Readers will sometimes ask for my thoughts about buprenorphine. I’m always happy to respond, time permitting. I’ve described how my patients taper off buprenorphine in prior posts, but the interest out there warrants revisiting the topic.
Most people who become dependent on opioids become very fearful of withdrawal. That fear continues on buprenorphine medications like Suboxone, Zubsolv, and generic buprenorphine. Patients should strongly consider using buprenorphine to keep their addictions in remission for at least a year or two before starting a taper, and those prone to relapse to opioid use should consider life-long medication. Doctors regularly use medications with higher risk-profiles than buprenorphine to prevent illnesses with lower associated morbidity!
But some people feel trapped by their fear of withdrawal. Such an attitude is completely unnecessary, because most people can taper off without too much trouble. Over the years, hundreds of my patients have tapered off buprenorphine.
Are You Ready?
The first thing to do is to consider whether you are ready to taper. Stopping buprenorphine IS difficult when tried too early, before the mental connections to opioid use have faded. To assess readiness, I make sure that the patient has been dosing once or twice per day, ‘as needed’, which reinforces the behaviors that treatment aims to eliminate. You should be doing well with prescriptions, and not running out early.
Make sure the odds against relapse are running in your favor. Several studies have shown that relapse rates are very high – over 95% – in people who have been on a maintenance agent for less than 12 months. Relapse is also more common in people who are frequently exposed to their drug of choice, so if you’re still hanging with the same crowd, consider staying on buprenorphine. Finally, your odds are improved by being busy. If you’re not working, consider holding off on tapering until you are.
Just Do It!
If you’re ready by those standards, I recommend dosing twice per day during a taper. Dosing twice, rather than once, will be helpful when you get to blood levels that dip below the ‘ceiling effect’ during a 24-hour day.
So you’re taking 8 mg in the AM, and 8 mg in the PM. They don’t have to be 12 hours apart; many people choose around 7 AM and then around dinnertime.
The first step is to remove 2 mg from the PM dose. Take that amount, 14 mg/d, for two weeks. Then remove 2 mg from the AM dose and stay at 12 mg/d for the next two weeks. Then remove another 2 mg from the PM dose, wait two weeks, and then remove another 2 mg from the AM dose. It takes about 2 months do do all that, and now you’re at 8 mg/day. Unless you have an unusual metabolism, you won’t have significant withdrawal during this first part.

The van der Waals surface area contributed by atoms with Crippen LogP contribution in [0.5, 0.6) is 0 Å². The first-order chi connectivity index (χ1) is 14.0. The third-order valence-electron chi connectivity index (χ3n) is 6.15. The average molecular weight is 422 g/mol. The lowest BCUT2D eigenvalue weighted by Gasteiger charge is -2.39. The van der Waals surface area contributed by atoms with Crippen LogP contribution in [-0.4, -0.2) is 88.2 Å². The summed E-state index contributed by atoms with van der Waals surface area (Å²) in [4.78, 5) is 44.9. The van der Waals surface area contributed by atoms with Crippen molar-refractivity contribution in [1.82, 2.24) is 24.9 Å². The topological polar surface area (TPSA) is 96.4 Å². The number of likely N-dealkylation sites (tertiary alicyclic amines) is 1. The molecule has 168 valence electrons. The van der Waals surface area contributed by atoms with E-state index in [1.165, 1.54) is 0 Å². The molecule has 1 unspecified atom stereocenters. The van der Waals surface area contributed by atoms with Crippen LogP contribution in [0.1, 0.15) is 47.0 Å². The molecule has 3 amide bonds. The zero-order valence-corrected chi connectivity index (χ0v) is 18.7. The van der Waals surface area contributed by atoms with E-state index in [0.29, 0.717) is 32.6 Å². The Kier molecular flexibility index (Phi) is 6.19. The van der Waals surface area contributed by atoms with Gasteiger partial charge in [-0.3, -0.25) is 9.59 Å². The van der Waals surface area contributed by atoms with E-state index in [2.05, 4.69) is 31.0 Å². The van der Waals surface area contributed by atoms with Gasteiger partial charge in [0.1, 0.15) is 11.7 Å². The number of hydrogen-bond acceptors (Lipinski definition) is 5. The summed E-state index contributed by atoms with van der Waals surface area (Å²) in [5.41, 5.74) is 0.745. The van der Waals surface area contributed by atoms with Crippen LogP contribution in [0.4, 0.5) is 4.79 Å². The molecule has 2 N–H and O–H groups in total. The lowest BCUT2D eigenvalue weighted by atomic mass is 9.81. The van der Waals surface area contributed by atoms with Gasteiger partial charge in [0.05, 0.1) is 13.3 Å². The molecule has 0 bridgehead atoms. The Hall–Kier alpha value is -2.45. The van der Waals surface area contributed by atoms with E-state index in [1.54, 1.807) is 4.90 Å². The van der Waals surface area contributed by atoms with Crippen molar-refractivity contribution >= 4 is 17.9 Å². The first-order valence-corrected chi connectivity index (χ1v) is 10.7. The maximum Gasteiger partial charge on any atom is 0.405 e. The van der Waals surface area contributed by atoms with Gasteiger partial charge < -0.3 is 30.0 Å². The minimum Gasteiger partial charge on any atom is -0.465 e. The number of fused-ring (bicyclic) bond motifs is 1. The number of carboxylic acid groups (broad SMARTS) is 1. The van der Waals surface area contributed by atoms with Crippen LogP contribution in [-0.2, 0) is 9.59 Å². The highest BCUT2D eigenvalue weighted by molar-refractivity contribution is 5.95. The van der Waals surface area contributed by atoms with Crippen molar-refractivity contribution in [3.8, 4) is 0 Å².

The second half of the taper takes more time, and works best if you have the film. You do the same as you did in the first part – i.e. remove a little bit from alternating doses – but you will need to remove less than 2 mg. There are three things that make the second half of the taper more difficult:
- It is harder to consistently divide smaller pieces.
- The dose/response relationship is now a steep diagonal line rather than the horizontal line present at ‘ceiling effect’ doses.
- Your body’s response to a dose reduction is based on percent change, not the change in amount. Taking 2 mg from 16 is 12%, but taking 2 mg from 4 is 50%.
As you start the second half of the taper, tear off about 40% from one end for the morning dose. At night, tear off a similar amount. Keep doing that amount for 2 weeks, then change to tearing off a little less. Repeat.
Within a couple months you’ll be down to about 2-4 mg buprenorphine per day. At this point you will want to get more precise. Get a razor or a sharp scissors and cut the film into quarters, lengthwise. Now when you tear off pieces, the pieces will be 25% of the dose that you would get from tearing an entire strip. Better yet, have your doc prescribe the 2 mg films. However you do it, you just keep slowing reducing the dose, and keep dosing twice per day. ALWAYS wait a couple weeks between dose changes to allow your body to adjust.
When you get down to less than 0.3 mg per day, you can ‘jump’ without too much discomfort. Some people taper lower, but if you’ve been at 0.3 mg for at least a couple weeks, you shouldn’t have too much trouble.
There will be times when you find that you have reduced by too much too fast. When those times come, go back a tiny amount, but avoid giving up all of the gains you made. And now and then, give yourself a reward – maybe get a massage (if that even happens during a pandemic!), or go out with a friend and get a good meal.
Tapering off Suboxone will NOT be the hardest thing you’ve ever done. As you make progress you’ll see that all of those people on the internet were wrong when they said ‘it is the hardest opioid to stop’! Good luck, and check out the forum too (suboxforum.com)!